There is a definite rush of excitement when an animal does appear in the sights of your gun, where you must toss up the benefits of taking a quick shot whilst it is still there, or taking a little more time to try and get a cleaner shot and a more effective kill. If you only manage a flesh wound that deer will bolt into the woods. You can try to follow its blood trail, but it may still be fit enough to still escape you. Hit a vital organ and you won’t have to go far to harvest your target. The satisfaction from a successful kill and the evaluation of your shot score is surprisingly large – even if you never thought yourself one who would appreciate the finer points of hunting. There’s also an X-Ray post-kill screen showing you how your shots hit the target, a little like the Kill-Cam mode in the Sniper Elite series. The elation of a success is somewhat tempered by the aforementioned slow levelling system, which leaves you with the feeling that a lot of your hard work is for nought.
The areas to explore truly are massive, containing a mix of marshland, mountains, lakes and plains upon which to start your trapping career, and a dynamic weather system featuring strong winds and rain not only make the game world feel more alive, but also effect how your scent and bullets travel through the air, or how muffled the sound of your movements may be. Whilst the graphics on show may not be cutting edge, for such large loading screen-free locations the experience is pretty visually pleasing, especially at dawn or dusk in-game. It must be said that a more robust fast-travel system is sorely needed to navigate the broad locations, and issues such as animal tracks you try to follow suddenly ending, bearing no fruit can definitely frustrate, but these don’t really detract in a big way from the overall experience.
I should touch upon the fact that there is a “story”. I use this word very loosely, as it is really just a collection of missions that help teach you to make use of viewpoints, calling whistles and tracking, under the guise of being missions to complete. One might ask you to track and photograph a certain species without being seen, helping you to hone your sneaking skills. After a while though, you are likely to forget about the missions entirely as you get lost in the undergrowth, searching for the moose that got away. If you really struggle to take down your targets, you can enlist several friends in online multiplayer, helping each other track down and flank a group of deer, for instance. This is fun if you have a like-minded friend, but the slow and patient nature of the gameplay lends itself in a far better way to solo play.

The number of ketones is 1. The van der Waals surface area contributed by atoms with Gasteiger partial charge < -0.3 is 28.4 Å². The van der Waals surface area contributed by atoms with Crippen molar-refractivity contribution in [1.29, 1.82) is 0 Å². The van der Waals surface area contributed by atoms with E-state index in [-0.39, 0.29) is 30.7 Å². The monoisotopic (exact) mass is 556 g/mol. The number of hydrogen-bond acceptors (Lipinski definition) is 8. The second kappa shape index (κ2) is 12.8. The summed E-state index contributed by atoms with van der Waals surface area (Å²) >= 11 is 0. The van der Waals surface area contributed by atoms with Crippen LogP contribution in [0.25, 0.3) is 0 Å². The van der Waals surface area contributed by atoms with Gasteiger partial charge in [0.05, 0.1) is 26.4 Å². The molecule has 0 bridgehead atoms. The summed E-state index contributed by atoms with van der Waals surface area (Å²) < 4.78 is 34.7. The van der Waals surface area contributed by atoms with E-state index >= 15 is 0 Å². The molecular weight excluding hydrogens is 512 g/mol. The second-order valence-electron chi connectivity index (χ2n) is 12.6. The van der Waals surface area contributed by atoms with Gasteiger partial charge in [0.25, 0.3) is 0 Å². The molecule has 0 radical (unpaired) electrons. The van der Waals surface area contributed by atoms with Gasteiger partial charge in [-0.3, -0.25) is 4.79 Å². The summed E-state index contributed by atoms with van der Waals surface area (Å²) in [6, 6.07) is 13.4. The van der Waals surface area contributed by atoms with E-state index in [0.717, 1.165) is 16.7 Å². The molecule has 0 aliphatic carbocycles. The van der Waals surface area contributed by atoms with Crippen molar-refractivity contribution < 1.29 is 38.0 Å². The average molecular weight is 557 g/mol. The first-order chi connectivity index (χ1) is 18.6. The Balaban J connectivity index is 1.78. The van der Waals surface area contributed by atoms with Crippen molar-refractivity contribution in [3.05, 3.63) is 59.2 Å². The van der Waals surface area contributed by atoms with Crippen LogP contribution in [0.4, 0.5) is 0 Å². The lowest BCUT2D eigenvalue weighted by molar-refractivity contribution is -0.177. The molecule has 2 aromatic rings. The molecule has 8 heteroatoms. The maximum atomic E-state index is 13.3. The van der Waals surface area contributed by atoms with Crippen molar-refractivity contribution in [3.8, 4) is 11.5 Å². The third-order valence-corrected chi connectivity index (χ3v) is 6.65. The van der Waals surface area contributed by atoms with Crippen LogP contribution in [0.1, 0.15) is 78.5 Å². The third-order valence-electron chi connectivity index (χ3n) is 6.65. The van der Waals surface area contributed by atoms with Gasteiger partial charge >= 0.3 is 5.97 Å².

It is hard to assign a blanket verdict to The Hunter: Call of the Wild. Reading through the last few paragraphs you might be inclined to think that I’m rather fond of the game, but I can’t really say that. Imagine you were handed a Police simulator, but the majority of the game involved you simply walking your beat, waiting for a crime to happen, knowing full well that no crime may happen in the area you are in or that you might simply not be in the right place at the right time. The Hunter calls on you to be willing to not play the game almost as much as you do play it. What it does, it does well, but such thrilling activities as sitting still and waiting, or slowly following footprints in the mud probably make up over ninety percent of your time with this title, and many players just won’t find that fun. When it comes down to it, most people want fun over tedium in their gaming. But for those of you who are willing to invest that time and have the patience of an angel, this is definitely a fully-featured and authentic experience you will want to track down.